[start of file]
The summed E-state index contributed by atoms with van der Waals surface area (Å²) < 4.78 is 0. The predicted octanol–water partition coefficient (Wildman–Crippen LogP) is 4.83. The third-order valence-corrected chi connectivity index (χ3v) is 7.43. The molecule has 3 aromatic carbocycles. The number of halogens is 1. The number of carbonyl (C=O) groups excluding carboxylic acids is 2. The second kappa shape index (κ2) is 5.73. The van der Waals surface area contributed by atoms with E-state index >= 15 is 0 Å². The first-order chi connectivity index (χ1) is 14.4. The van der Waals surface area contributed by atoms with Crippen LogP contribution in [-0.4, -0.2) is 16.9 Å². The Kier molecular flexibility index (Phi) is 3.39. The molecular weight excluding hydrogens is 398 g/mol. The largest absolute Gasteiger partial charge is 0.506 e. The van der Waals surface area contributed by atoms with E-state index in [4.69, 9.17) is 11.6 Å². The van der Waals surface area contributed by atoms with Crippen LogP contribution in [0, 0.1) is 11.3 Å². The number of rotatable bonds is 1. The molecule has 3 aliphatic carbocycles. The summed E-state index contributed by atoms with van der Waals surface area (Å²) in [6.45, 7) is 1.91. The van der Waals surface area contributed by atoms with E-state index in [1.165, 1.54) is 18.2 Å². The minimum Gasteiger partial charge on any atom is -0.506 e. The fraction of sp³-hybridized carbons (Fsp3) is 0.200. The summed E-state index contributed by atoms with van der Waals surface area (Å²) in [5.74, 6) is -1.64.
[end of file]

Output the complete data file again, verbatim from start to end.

The summed E-state index contributed by atoms with van der Waals surface area (Å²) < 4.78 is 0. The predicted octanol–water partition coefficient (Wildman–Crippen LogP) is 4.83. The third-order valence-corrected chi connectivity index (χ3v) is 7.43. The molecule has 3 aromatic carbocycles. The number of halogens is 1. The number of carbonyl (C=O) groups excluding carboxylic acids is 2. The second kappa shape index (κ2) is 5.73. The van der Waals surface area contributed by atoms with E-state index >= 15 is 0 Å². The first-order chi connectivity index (χ1) is 14.4. The van der Waals surface area contributed by atoms with Crippen LogP contribution in [-0.4, -0.2) is 16.9 Å². The Kier molecular flexibility index (Phi) is 3.39. The molecular weight excluding hydrogens is 398 g/mol. The largest absolute Gasteiger partial charge is 0.506 e. The van der Waals surface area contributed by atoms with E-state index in [4.69, 9.17) is 11.6 Å². The van der Waals surface area contributed by atoms with Crippen LogP contribution in [0, 0.1) is 11.3 Å². The number of rotatable bonds is 1. The molecule has 3 aliphatic carbocycles. The summed E-state index contributed by atoms with van der Waals surface area (Å²) in [6.45, 7) is 1.91. The van der Waals surface area contributed by atoms with E-state index in [1.165, 1.54) is 18.2 Å². The minimum Gasteiger partial charge on any atom is -0.506 e. The fraction of sp³-hybridized carbons (Fsp3) is 0.200. The summed E-state index contributed by atoms with van der Waals surface area (Å²) in [5.74, 6) is -1.64.